They showed me lots of pictures of my great uncle; he stood at attention in his captain’s uniform, the tallest man in any room at 2 meters (about 6 foot 7). As I looked around at Tullio and the others related to me by blood, I began to see the resemblance between them and Annibale. My mother, who I’d called earlier to relay the good news, told me that she cried when I posted a Facebook photo of the whole family; Tullio was practically the spitting image of her grandfather.

After trying to explain the lack of contact all these years, and catching up as best we could, they drove us to the cemetery, where we saw my family’s crypt. Then, we ate dinner at a local restaurant, where the food was locally grown – and had 7 courses! We tried to trade stories, and while we had limited success, there was one thing we all knew and agreed on: we were happy. We had found each other again, and it was nothing short of amazing. A miracle, indeed.


Red wine from Asti at dinner

Unfortunately, we had to leave the next day for Milan. Now that I know what I do, I feel a sense of belonging in Asti. It was hard to say goodbye, but I know that I’ll be back someday.

Look out for my next post about Milan! I spent most of our time there sick and not feeling well, but it’s still a beautiful, awesome place.

Ciao Asti e Settime!





What They Never Told Me

Sometimes in life, things don’t go the way you’ve planned. The same goes for traveling. Ideas and goals change, but it’s the bigger stuff, too; the stuff you didn’t expect. When I was prepping for this trip, I knew there was much I hadn’t thought about, I just didn’t know how much. Turns out, there’s a lot.

I’ve had people tell me, “Oh what a wonderful vacation!” After what we’ve experienced so far, I have to politely disagree on that description of what we’re doing. Vacations are a relaxing time, a time to unwind and take a break from the world before diving back into your daily life. This trip is different; it’s an adventure, where good and bad things happen and you don’t just go home afterward – you have to keep going, and carry the mistakes and frustrations with you.

There’s more to backpacking, too. You don’t anticipate the sweat from walking to your hostel from the train station; if you experience one kind of weather, you’ll get sick of your clothing options in a week. You leave for the trip excited and resolved to keep up the blog, keep up the blog, keep up the blog – and then somebody asks if you want to go get a beer or late night pizza, and that’s the rest of your night. Or when you get to your bed at the end of a long day of walking – 5 miles, 8 miles? – and fall into bed to get the most amount of sleep possible before getting up to do it all again the next day. And unlike a vacation, when you know that all of the shit you’re going through is only temporary because you’ll be back in your comfy house and walking around in sweats and slippers to find the cereal in the cupboard, this doesn’t stop. We’ve planned on three months; the comforts are small and fleeting. Once you become relaxed, it’s off to the next stop.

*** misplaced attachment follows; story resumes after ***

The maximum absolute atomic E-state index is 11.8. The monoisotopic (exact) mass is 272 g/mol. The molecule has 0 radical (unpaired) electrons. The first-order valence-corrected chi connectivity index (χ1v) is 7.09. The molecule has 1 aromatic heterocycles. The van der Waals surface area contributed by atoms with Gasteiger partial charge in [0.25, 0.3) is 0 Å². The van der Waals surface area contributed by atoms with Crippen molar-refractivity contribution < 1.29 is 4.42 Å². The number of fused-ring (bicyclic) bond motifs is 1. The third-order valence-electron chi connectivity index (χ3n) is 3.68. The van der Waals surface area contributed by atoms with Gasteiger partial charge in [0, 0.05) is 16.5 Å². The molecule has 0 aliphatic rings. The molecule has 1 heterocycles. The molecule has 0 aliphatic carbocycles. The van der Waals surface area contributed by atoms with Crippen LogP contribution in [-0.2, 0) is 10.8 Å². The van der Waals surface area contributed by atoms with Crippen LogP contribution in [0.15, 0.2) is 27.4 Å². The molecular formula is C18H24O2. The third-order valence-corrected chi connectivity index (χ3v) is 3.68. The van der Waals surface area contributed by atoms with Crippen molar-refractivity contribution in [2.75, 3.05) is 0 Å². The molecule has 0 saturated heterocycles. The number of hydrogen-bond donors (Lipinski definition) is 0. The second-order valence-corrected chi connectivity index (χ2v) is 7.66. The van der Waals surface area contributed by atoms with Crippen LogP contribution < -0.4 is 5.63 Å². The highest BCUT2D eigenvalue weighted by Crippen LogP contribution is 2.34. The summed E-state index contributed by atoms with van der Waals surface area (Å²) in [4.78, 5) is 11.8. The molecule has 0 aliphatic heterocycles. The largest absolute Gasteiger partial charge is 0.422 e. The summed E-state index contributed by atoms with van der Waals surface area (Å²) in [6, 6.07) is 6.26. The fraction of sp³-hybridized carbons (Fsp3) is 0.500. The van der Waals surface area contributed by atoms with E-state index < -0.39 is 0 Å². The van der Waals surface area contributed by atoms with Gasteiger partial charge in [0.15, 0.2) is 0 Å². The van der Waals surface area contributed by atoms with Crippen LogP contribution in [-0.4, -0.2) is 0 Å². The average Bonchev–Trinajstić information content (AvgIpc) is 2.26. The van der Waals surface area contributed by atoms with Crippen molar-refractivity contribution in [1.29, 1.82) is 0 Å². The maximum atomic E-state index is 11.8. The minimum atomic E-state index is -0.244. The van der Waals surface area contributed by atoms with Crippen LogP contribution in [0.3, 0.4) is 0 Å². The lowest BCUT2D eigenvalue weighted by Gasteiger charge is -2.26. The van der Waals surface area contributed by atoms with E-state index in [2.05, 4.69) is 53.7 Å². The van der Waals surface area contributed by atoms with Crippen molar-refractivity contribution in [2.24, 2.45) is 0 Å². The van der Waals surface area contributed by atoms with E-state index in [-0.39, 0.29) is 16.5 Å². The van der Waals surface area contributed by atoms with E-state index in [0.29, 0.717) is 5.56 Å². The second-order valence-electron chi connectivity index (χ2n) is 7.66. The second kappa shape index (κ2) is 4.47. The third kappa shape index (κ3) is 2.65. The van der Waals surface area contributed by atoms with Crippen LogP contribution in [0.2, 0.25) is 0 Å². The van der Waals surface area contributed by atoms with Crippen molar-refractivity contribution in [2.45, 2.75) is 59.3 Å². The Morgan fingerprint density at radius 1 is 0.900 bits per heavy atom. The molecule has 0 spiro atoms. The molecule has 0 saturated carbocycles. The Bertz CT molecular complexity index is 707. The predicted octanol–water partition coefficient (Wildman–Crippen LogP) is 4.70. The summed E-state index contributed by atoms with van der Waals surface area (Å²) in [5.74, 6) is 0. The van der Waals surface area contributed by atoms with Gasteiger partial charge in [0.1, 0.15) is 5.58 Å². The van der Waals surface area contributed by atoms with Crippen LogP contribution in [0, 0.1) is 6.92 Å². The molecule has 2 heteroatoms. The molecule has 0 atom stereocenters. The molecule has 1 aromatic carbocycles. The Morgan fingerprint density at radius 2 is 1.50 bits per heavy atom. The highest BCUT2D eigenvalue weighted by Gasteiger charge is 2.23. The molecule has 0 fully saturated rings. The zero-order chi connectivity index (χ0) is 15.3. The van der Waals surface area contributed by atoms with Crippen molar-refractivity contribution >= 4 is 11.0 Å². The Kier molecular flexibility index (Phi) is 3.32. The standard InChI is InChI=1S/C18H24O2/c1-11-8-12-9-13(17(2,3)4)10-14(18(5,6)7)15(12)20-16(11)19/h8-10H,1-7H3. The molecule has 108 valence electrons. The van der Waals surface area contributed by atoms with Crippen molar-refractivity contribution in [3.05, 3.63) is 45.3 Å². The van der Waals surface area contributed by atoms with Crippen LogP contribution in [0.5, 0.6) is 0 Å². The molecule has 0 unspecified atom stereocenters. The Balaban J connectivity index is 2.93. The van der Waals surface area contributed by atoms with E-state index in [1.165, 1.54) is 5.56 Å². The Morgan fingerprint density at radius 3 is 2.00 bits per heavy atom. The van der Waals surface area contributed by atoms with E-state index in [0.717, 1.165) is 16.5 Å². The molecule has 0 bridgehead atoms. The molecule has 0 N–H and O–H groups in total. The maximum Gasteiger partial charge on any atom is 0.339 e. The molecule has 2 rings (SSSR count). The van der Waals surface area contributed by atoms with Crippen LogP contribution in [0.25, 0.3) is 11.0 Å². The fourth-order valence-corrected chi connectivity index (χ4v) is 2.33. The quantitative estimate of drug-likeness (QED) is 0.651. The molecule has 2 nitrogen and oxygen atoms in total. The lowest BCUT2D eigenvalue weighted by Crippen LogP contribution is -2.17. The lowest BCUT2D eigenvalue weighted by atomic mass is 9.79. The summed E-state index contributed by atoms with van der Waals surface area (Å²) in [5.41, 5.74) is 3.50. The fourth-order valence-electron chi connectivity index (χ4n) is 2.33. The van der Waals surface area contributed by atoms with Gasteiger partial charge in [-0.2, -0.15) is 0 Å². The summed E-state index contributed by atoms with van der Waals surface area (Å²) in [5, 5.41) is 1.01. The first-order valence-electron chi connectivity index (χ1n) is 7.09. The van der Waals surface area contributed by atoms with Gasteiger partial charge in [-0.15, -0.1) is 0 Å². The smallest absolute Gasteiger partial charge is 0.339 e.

Why am I going on and on about misfortunes and disappointments? Well, dear reader, it’s because we suffered our first travel mishap. Okay, more like… disaster.

We didn’t technically miss our flight from London to Amsterdam. When we got to Gatwick Airport, the bag drop had closed 7 minutes before. It wasn’t enough that we were tired – London is an extremely exhausting city – not to mention a little hungover, and sad to be leaving a place we’d fallen in love with. Add to that the crushing realization that because our bags couldn’t make it on the flight, we couldn’t either. After an hour and a half of scouring the internet for options that did not include buying another flight for over 200 pounds, we realized that there was no way we were getting to Amsterdam that night.

Fortunately, we were able to spend the night back at our hostel due to some overbooking we’d done months earlier. Knowing that we had to get to Amsterdam and not wanting to waste even more money, I turned to an app I had only heard about: Bla Bla Car, an international rideshare service. I had no experience with the app, but after searching London to Amsterdam I found a single ride for the next morning, leaving at 11am. He had two seats left; I booked them quickly, and only stopped to caution myself after. Everybody had warned us about being “Taken,” and I’m certainly not trying to prove anyone right on that one.

We met the driver and his friend the next morning, and picked up another guy soon after. It was squishy in the car, but our fears were dispelled right away. The three were Londoners on their way to a techno festival in Amsterdam for the weekend. Conversation slid easily from topics like travel to music to the things they wanted to buy in Amsterdam. These weren’t a bunch of creepy guys looking to kidnap us; they just wanted to take a lot of drugs and dance to their hearts content for three days straight. Personally, I think we got a great deal.